The final big government spending package hasn’t been completely finalized yet or at least early this morning, so I’m generally refraining from giving my thoughts on it. They aren’t good. Only about 15% of the Senate version of the bill will do anything for our economy. That’s about all that’s devoted to actual jobs creation by improving the country’s infrastructure.
The rest is primarily destined for social, or as we better know it, welfare situations. And a huge amount of it will be going out of the country. They may pour more money into the programs, but they don’t create jobs, thus they don’t make a dent on the economy.
There are a lot of good folk out there who have bought into the President Obama message and simply accept what he says as gospel. Before you start criticizing this message deliverer, though, please take the time to review the contents of the spending package. Just like our Congress people, however, none of us would be able to take the time to read the whole thing. Try just some of the subtitles.
I for one would be hard pressed to debate the validity of providing condoms to poor people overseas, for example, as being an economy builder.
Now the bill does contain some very high ideals for improvement. Who can argue against aid for education? I can’t. But I can in this package simply because there are already ways for Congress to give such aid. Being part of this package won’t stimulate the economy. And that’s just one prominent example of the speciousness of the Senate approved President Obama spending package.
We certainly knew Senator Olympia Snowe would be one of the three Republicans who would support the package. After all, it appears that she has her eye on becoming a part of the Obama administration. The acceptance by our other senator, Susan Collins, though, is a mild surprise but it does solidify our contention she’s no longer a Republican but rather a self-proclaimed Independent.
Three hundred thirty words on a topic I am refraining to discuss at this time. Not bad. I probably will return to this topic after it’s finalized by both houses and signed by the President.
Here’s another one. I call it corporate murder. Another plant of the Peanut Corporation of America that is thought to have triggered salmonella poisoning throughout the country has been shuttered. The Texas plant has been found to have salmonella tainted peanut products just like the plant in Georgia earlier.
So far, a little fewer than 2000 suspected cases of salmonella poisoning throughout America have been reported and about 8 deaths are suspected to have resulted from that poisoning. All have been traced to peanut products produced by the company.
What’s worse is the report that the products were shipped after the company learned of the suspected salmonella. If indeed this report is proven to be true, then I believe the corporate leaders should be prosecuted for murder and attempted murder. There should be prison time for those leaders. Furthermore, the company should have to pay any expenses incurred by the victims, including a payment for the families for the deceased.
Of course the peanut products have been recalled, but they never should have been distributed in the first place. This was corporate greed at its worst.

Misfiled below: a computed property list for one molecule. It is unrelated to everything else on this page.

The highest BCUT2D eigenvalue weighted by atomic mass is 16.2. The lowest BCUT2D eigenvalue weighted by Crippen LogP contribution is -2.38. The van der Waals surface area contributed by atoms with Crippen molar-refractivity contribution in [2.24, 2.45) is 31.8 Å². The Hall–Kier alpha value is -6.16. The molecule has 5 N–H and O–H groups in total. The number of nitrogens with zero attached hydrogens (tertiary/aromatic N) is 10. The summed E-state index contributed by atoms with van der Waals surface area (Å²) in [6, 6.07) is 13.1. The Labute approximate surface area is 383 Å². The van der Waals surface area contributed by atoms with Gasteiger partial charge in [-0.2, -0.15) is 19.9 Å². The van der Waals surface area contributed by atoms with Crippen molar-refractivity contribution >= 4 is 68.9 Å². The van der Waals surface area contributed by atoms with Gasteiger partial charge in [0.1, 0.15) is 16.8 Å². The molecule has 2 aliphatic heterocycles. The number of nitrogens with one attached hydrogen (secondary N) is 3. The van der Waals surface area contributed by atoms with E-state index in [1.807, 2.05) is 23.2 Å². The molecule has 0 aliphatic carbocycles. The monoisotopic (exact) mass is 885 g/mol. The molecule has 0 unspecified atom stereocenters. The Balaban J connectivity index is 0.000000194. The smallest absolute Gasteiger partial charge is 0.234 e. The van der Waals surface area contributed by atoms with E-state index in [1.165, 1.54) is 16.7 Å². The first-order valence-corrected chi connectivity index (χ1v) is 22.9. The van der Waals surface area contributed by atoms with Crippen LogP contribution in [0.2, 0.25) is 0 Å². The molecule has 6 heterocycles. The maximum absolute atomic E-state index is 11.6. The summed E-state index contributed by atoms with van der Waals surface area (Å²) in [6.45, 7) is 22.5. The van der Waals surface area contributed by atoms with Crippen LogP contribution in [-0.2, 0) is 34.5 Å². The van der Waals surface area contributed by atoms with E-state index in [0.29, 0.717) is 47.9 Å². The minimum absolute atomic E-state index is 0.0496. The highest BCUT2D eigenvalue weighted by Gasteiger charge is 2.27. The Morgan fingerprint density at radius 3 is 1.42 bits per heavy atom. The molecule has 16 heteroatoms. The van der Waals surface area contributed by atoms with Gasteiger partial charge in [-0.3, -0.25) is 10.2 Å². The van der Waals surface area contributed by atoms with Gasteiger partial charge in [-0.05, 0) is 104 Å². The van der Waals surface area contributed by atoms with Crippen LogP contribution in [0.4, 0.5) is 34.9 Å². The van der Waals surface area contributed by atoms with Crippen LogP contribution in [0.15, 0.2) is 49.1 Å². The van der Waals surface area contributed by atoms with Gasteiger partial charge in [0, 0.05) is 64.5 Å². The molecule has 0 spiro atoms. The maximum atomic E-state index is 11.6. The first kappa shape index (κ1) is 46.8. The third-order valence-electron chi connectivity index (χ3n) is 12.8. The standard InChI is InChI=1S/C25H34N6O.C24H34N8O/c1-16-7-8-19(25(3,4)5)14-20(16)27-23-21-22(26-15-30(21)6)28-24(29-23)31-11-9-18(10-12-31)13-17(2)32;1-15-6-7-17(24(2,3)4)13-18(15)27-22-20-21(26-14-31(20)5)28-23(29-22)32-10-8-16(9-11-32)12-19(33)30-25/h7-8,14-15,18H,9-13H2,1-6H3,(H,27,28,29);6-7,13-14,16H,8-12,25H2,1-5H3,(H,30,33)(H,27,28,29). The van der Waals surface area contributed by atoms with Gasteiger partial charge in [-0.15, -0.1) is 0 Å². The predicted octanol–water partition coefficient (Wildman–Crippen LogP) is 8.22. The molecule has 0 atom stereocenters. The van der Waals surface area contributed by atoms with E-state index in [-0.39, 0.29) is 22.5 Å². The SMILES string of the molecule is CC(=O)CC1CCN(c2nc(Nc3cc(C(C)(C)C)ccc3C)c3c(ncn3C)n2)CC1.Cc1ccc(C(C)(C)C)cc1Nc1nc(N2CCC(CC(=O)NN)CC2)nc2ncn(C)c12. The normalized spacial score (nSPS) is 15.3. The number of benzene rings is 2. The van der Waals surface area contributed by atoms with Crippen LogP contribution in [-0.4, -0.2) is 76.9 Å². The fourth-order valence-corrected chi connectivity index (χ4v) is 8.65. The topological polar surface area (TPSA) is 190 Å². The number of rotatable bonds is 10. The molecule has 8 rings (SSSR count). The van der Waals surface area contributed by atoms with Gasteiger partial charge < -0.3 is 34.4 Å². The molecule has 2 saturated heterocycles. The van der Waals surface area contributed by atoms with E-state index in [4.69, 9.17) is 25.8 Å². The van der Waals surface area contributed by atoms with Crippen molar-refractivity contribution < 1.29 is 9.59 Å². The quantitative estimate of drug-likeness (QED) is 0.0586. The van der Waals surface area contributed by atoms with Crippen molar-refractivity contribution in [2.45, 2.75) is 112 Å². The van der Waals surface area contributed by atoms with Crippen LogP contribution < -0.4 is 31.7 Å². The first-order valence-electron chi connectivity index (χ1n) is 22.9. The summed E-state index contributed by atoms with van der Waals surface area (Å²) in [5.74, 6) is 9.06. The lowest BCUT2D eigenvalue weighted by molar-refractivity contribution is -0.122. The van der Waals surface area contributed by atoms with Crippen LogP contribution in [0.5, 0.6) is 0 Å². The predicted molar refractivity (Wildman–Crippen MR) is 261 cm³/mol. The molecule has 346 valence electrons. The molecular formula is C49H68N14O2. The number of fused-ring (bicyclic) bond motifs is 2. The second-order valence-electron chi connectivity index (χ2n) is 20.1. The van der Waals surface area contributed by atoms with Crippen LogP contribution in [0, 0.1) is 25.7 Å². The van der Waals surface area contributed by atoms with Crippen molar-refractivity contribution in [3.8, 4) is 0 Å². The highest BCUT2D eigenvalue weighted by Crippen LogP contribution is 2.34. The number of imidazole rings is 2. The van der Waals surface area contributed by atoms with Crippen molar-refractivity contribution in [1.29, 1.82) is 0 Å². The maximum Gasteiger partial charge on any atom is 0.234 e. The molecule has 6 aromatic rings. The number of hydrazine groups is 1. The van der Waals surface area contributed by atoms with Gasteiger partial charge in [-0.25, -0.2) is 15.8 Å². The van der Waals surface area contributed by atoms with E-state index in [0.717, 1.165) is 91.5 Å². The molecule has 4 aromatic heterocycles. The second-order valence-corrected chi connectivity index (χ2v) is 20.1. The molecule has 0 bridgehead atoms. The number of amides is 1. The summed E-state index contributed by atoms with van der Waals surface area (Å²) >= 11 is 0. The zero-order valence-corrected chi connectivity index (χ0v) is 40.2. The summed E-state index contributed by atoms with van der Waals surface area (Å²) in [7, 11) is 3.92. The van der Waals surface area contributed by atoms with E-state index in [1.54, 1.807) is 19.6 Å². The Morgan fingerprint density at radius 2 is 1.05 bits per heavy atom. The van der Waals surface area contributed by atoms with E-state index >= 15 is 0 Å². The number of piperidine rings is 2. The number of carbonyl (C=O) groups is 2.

Perhaps the Chinese had the idea. They gave the death penalty to corporate managers responsible for tainted milk outbreak there earlier this year.
No one in the peanut case has been found guilty of, or even charged with, anything; but if those charges come and are proven in a court, the people responsible should be shown no mercy.
I visited the new home of my senior fitness center yesterday. I’ve never seen so much unbelievable exercise and therapy equipment in one place before. I must admit I’ve never visited a commercial gym type place so I can’t compare, but I have rehabilitated at four different physical therapy establishments.
Three of the four have been specifically for P.T. for various physical ailments and the other was a heart rehabilitation center. The new Saco Bay center, where my senior session is held, is the second for that branch of the company as they moved earlier this month. Comparing the old with the new might be like a mid-19th century facility with a mid-21st century one. Yes, I know, we haven’t even reached the mid 21st yet. Saco Bay has several other locations in the area.
I had been sent to Saco Bay by a spine center to work on the beginning of spinal stenosis. Unfortunately, Medicare only authorizes a small number of visits for physical therapy. In some circumstances, the number can be increased upon an appeal. My visits ran out, but Larry, the boss, told me about a program he had for his patients who have run out of insurance but need, or could use additional work.
He calls it the Senior Fitness Program. It is not an open gym type activity. All of us are simply continuing the exercises we had learned while undergoing the therapy and it’s by invitation. This new facility, which was opened in conjunction with a local corporate entity for its employees, also provides benefits to those employees as there are physical therapists and athletic trainers on hand for the employee fitness program as well. Of course, it also serves as a Saco Bay physical therapy center.
My group made my visit there yesterday extremely welcoming. I’m hoping they were genuinely happy to see me following my surgery, but I suppose being the great people they are, they could have been just being polite. Nevertheless, I can’t wait to get back after my chest heals and try some of these new “toys” in my approved routine.
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